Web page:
New data shows the extent to which multinational companies shift profits around the globe to avoid tax, increasing pressure on international efforts to rewrite rules for a digital era, the OECD said.
For the first time, the Paris-based organization published aggregate data on the activities and taxes of 4,000 multinationals. Overall, profits reported in low tax countries are much higher relative to economic activities than in larger nations.
“There is a misalignment between the location where profits are reported and the location where economic activities occur,” the OECD said Wednesday.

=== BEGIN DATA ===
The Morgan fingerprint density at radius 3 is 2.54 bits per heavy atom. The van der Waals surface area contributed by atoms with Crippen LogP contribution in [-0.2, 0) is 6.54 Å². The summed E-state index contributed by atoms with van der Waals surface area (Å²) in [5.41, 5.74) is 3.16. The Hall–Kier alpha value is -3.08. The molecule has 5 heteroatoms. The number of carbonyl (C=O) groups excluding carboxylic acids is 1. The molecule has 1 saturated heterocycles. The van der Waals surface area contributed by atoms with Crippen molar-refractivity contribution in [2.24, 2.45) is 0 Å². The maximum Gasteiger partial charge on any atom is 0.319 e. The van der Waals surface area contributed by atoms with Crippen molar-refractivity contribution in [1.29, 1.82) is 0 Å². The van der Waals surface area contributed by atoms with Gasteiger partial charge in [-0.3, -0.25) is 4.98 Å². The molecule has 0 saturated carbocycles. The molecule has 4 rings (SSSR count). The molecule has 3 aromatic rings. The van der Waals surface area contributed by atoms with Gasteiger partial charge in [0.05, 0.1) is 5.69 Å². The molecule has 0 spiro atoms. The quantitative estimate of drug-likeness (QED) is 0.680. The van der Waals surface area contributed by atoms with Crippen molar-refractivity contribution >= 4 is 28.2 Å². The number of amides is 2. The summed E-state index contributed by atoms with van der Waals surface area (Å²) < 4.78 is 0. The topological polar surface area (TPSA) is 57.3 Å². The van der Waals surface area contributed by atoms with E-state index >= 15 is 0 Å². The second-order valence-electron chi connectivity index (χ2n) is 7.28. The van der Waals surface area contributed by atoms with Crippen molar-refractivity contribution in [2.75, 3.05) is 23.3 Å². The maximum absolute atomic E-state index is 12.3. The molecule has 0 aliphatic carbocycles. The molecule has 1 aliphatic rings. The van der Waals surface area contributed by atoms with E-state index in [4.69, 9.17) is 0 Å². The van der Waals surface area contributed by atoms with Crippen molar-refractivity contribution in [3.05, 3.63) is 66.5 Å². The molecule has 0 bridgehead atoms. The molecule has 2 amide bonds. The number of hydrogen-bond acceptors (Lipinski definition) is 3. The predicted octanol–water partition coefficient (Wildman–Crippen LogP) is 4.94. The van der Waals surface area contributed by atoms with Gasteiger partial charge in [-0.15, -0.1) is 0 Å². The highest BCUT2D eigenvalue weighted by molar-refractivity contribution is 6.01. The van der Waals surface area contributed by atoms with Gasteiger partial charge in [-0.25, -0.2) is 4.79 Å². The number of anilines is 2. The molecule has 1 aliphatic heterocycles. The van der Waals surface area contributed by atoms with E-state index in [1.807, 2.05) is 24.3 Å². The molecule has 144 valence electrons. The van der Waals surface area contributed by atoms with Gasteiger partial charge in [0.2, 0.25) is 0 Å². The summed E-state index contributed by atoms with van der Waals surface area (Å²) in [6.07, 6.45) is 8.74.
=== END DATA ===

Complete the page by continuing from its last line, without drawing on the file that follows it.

High-income countries have around 32% of employees and 35% of tangible assets, but only 28% of profits. In investment hubs — defined as jurisdictions with a total inward Foreign Direct Investment above 150% of economic output — multinational companies report 25% of profits and only 4% of employees and 11% of tangible assets.
The OECD said the report shows a need to make progress on efforts to create a minimum corporate tax as part of the broader negotiations on digital taxation.